Online: http://www.affirmation.org/affadmin .
Mormon History Association.
Promotes the study of the Mormon past. It publishes the Journal of Mormon History, a biannual scholarly publication.
Contact: Craig and Suzanne Foster, Executive Secretaries.
Address: 2470 North 1000 West, Layton, Utah.
Telephone: (801) 773-4620.
Fax: (801) 779-1348.
Mormon Social Science Association.
Encourages the study of Mormon life.
Contact: Lynn Payne, Secretary-Treasurer.
Address: Sociology Department, A 800 SWKT, Brigham Young University, Provo, Utah 84602.
Young Women of the Church of Jesus Christ of Latter-Day Saints (YW).
Founded in 1869. Description: Girls between the ages of 12 and 18. Seeks to strengthen the spiritual life of young women through Christian values and experiences. Reinforces the values of faith, divine nature, individual worth, knowledge, choice and accountability, good works, and integrity. Works to develop leadership attributes in young women through service in the community. Bestows Young Womanhood Medallion for special achievement.
Contact: Margaret D. Nadauld, President.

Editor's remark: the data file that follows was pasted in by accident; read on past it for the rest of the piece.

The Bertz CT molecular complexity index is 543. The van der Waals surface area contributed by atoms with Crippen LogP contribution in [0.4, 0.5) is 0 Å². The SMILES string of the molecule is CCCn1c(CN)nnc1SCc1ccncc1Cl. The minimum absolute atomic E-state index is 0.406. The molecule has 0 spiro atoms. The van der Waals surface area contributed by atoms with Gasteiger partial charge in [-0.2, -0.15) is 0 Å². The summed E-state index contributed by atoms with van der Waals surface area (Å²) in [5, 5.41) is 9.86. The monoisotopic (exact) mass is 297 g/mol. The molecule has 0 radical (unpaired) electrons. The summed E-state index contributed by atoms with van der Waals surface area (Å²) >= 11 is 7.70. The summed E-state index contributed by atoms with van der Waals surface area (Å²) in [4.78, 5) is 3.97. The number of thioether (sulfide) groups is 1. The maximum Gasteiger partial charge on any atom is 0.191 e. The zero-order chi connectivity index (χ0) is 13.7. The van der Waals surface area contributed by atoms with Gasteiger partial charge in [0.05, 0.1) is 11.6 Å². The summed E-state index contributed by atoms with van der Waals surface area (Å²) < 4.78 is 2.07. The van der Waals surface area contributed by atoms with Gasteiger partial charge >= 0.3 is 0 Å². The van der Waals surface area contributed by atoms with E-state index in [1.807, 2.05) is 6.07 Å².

Address: 76 North Main, Salt Lake City, Utah 84150.
Telephone: (801) 240-2141. Fax: (801) 240-5458.
Charles Redd Center for Western Studies
Integral unit of Brigham Young University. History, anthropology, economic development, literature, folklore, social development, politics, and other activities relating to western development, including studies on Mormon history.
Contact: Dr. Edward A. Geary, Director.
Address: 5042 Harold B. Lee Library, Provo, Utah 84602.
Telephone: (801) 378-4048.
Fax: (801) 378-6708.
Joseph Fielding Smith Institute for Church History.
Integral unit of Brigham Young University. History of Church of Jesus Christ of Latter-day Saints and its followers (Mormons).
Contact: Dr. Ronald K. Esplin, Director.
Address: 127 Knight Mangum Building, Provo, Utah 84602.
Telephone: (801) 378-4023.
Fax: (801) 378-4049.
Alexander, Thomas G. Mormonism in Transition: A History of the Latter-day Saints, 1890-1930. Urbana: University of Illinois Press, 1986.
Allen, James B., and Glen M. Leonard. The Story of the Latter-day Saints, second edition. Salt Lake City: Deseret Books, 1992.
Arrington, Leonard J., and Davis Bitton. The Mormon Experience. New York: Alfred A. Knopf, 1979.
Bush, Lester E. Health and Medicine Among the Mormons: Science, Sense, and Scripture. New York: Crossroads, 1993.
Cornwall, Marie, Tim B. Heaton, and Lawrence A. Young. Contemporary Mormonism: Social Science Perspectives. Urbana: University of Illinois Press, 1994.
Hansen, Klaus J. Mormonism and the American Experience. Chicago: University of Chicago Press, 1981.
Hill, Marvin S. Quest for Refuge: The Mormon Flight from American Pluralism. Salt Lake City: Signature Books, 1989.
Ludlow, Daniel H. Encyclopedia of Mormonism. New York: Macmillan, 1992.
Mauss, Armand L. The Angel and the Beehive: The Mormon Struggle with Assimilation. Urbana: University of Illinois Press, 1994.
Shipps, Jan. Mormonism: The Story of a New Religious Tradition. Urbana: University of Illinois Press, 1985.